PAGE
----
Sicily is a wonderful island, and as such it has been over the centuries a port of call for many populations, including the Arabs; in particular, the local cuisine was strongly influenced by them. In fact, new ingredients have been introduced such as prickly pears, oranges, asparagus, saffron, wild fennel, pine nuts, and so traditional Sicilian cuisine has become one of the richest and most varied at a global level.
The Arabs felt at home on the island. Turks and pirates found sheltered and safe places to land and rob the villages. But Sicily also suffered the domination of the Phoenicians and the Greeks. Only in the early years of 800 AD the Arabs arrive in Mazara del Vallo and conquer the whole island; they will remain until 1091, when Sicily will become Norman.
The years of Arab domination were decisive in traditional Sicilian cuisine
Contrary to what one might think, the years of Arab domination were decisive, in traditional Sicilian cuisine, they were years in which two cultures experienced a unique and happy fusion, which gave life to one of the most original and unique culinary traditions in the world. They introduced the Sicilians to numerous previously unknown spices, new ingredients and dishes.
One of the dishes of Arab origin, for example, is cous cous, a granulated flour, with which fish and vegetable broth is prepared, adding curry, paprika and cinnamon.
The Arabs introduced banana groves, sesame, and the rice arancino has Arab origins too.
The Sicilian pastry art was more contaminated by the Arab domination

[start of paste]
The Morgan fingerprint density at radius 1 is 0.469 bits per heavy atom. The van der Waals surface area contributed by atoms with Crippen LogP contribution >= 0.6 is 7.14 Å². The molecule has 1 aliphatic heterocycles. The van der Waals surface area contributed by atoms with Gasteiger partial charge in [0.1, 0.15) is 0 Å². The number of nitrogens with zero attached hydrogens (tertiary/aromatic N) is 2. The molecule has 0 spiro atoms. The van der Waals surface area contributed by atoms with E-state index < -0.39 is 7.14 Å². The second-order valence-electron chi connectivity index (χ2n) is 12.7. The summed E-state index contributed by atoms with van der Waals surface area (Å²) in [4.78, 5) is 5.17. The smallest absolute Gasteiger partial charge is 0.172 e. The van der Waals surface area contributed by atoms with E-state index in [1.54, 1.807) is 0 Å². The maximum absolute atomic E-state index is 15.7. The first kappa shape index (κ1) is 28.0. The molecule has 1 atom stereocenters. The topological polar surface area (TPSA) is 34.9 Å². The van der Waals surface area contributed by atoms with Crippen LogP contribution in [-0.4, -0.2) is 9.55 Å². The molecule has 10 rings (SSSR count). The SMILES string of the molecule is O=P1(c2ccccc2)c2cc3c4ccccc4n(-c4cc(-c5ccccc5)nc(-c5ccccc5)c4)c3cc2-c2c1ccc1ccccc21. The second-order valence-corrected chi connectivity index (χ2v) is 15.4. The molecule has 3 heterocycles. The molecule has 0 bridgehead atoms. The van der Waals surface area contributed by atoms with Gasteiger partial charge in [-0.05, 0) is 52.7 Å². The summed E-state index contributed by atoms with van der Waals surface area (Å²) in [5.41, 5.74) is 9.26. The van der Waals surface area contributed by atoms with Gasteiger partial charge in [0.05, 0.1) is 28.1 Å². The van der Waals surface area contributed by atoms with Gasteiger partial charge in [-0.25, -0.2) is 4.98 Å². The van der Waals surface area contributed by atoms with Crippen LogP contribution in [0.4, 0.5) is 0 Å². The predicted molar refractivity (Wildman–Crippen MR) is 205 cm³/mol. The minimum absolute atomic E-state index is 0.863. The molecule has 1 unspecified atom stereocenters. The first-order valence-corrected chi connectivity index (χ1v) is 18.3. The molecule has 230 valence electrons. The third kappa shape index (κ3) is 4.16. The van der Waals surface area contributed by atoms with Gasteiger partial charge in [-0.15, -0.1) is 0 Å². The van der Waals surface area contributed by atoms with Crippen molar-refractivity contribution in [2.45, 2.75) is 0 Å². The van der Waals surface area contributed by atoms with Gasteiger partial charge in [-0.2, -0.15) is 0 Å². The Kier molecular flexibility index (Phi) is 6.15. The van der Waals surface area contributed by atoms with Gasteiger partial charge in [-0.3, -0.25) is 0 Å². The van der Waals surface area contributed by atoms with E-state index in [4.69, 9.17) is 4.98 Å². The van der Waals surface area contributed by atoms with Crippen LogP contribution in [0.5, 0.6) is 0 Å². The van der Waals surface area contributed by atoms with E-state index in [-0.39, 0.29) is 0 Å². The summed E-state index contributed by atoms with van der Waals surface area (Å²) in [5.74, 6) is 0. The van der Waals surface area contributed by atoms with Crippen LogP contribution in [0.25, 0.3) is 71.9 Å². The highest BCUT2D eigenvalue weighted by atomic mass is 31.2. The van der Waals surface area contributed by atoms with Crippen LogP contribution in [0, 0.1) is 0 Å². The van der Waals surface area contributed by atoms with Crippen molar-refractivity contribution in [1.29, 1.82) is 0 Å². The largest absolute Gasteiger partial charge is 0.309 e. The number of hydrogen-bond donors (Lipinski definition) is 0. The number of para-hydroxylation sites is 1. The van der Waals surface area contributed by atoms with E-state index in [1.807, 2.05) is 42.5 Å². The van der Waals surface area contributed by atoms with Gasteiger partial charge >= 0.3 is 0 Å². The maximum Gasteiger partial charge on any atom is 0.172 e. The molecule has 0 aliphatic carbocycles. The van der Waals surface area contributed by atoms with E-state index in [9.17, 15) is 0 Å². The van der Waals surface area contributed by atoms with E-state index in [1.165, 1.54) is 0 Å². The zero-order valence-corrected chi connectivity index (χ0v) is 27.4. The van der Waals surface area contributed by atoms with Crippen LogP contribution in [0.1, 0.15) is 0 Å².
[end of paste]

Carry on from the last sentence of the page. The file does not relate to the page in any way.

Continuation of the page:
Pistachios and almonds were also introduced in Sicily by the Arabs and it is the Sicilian pastry art that has been most contaminated by Arab domination. The cassata and cannoli, almond royal pasta and cinnamon desserts are Arab-inspired. In particular, the cassata was born from the union of the two cultures; initially it was a shortcrust pastry with a filling of sweetened ricotta of Roman origin. Later the Arabs introduced candied fruit and almond paste.
The Sicilian pastry boasts over two hundred varieties of desserts and a good part of the basic ingredients are of Arab origin: almonds, pistachios, oranges, while ricotta and honey have more ancient origins. Sciarbad, the Arabic name for sorbet was originally a citrus juice. A legend tells that Nero already had it prepared, but it was the Arabs who, by introducing citrus fruits to Sicily, helped to revive this fresh and pleasant dessert. Ice cream is the oldest and most famous dessert in the world, and was born in Sicily.
The contamination, the gourmet ingredients and the long tradition have made Sicilian sweets a unique goodness appreciated throughout the world. Viceré Sicily continues the tradition, with its productions faithful to the territory and to certified, high quality ingredients.